Thursday, December 19, 2013

Get It Scrapped: Breaking the Rules

Over the last few years, I have spent time working on a better understanding of design principles. Sometimes I have felt that I have a strong understanding of those concepts. Other times, not so much. I really never realized how ingrained the design concepts had become within my process until I was asked to break the rules.

Breaking the rules sounds easy. In practice, it's so much harder. Design rules when practiced regularly become a habit. As we all know, habits can be very difficult to break. Before I could break any rules, I had to sit down and think about which of the rules I used the most often. The most obvious rule was the visual triangle. It is, so to speak, my design crutch. Adding a visual triangle is the easiest fix when I am looking at a layout and it seems off to me. This leads me to repetition. It's a concept that often works hand in hand with the visual triangle.I also tend to fall back on the need to add contrast. I often choose to find a contrasting color within my paper to make the photo stand out more.

When breaking rules, it seems advisable not to break too many. One or two rules broken and life becomes interesting. Break them all and big trouble often follows. Since I rely the most heavily upon repetition and contrast, I chose to exclude them from the layout.

What Will the Future Hold by Christy Strickler Supplies| Cardstock: Colorbok;Letters: Basic Grey; Embossing Paste: Wendy Vecchi; Stencils: JBS Mercantile; Wood Veneer: Studio Calico, Basic Grey; Coloring Medium: Gelatos, Watercolor paints by Yasumoto; Button: Queen and Co.

I began by choosing a picture without a specific focus. This is a double exposure print which features a silhouette of my son. Rather than find a contrasting paper, I chose to blend it into the background. The background is created with embossing paste and a set of stencils. I did not repeat any of the stencils designs throughout the layout. I added one stencil at a time, allowing them to dry between each layer.In some cases, I dripped white gesso onto the background. Once I was satisfied with the overall look of the background, I painted it with watercolors. I did my best to match the watercolors with the colors of the photo.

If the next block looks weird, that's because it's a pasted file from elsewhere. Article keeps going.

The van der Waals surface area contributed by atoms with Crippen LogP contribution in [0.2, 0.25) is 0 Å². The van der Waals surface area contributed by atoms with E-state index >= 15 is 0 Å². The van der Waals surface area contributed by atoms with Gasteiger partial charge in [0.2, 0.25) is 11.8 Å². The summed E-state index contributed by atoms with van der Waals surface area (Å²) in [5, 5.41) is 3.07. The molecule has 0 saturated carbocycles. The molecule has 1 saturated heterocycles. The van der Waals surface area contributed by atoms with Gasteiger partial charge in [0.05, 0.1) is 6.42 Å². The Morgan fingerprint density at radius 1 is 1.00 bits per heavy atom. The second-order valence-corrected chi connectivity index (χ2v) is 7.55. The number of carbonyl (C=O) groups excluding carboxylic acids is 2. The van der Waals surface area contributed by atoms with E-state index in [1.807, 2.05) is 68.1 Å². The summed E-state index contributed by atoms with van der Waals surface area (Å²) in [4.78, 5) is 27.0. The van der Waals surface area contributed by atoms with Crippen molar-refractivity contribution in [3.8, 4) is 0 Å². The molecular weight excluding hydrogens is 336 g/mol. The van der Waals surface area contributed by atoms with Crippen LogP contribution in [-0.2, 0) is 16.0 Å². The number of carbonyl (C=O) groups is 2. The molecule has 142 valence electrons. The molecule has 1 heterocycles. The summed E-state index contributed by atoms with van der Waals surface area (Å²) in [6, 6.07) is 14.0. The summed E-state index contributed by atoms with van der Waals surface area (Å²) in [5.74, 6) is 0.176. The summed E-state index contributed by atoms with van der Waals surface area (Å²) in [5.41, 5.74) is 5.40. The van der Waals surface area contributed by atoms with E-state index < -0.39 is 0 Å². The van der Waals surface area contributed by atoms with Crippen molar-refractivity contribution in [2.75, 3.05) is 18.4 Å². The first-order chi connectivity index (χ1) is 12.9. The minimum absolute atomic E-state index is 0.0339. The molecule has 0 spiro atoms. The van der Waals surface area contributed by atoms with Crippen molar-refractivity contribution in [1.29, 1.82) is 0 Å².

The title is comprised of white stickers. It's not clearly placed on the layout and I painted over the letters so that they too blended in with the background. I scattered jewels and a series of wood shapes in a diagonal pattern across the layout. I was very careful not to repeat a shape. I also colored them with a white gelato to give them a milky haze.

The concept of this layout is to express the uncertainty of the future. Breaking the rules helped me to add more meaning to this particular layout. It reminds me a bit of an art journal page, but it also provides me with the feeling of tension and possibility of the unknown.

I found it very difficult to break some of my design habits. Doing so with purpose allowed me to support this particular story. I don't think I will be breaking the rules very often. However, I now see it as a useful tool.

Have you broken some design rules to tell a story with more meaning? If so, please share it over at the Get It Scrapped Gallery.

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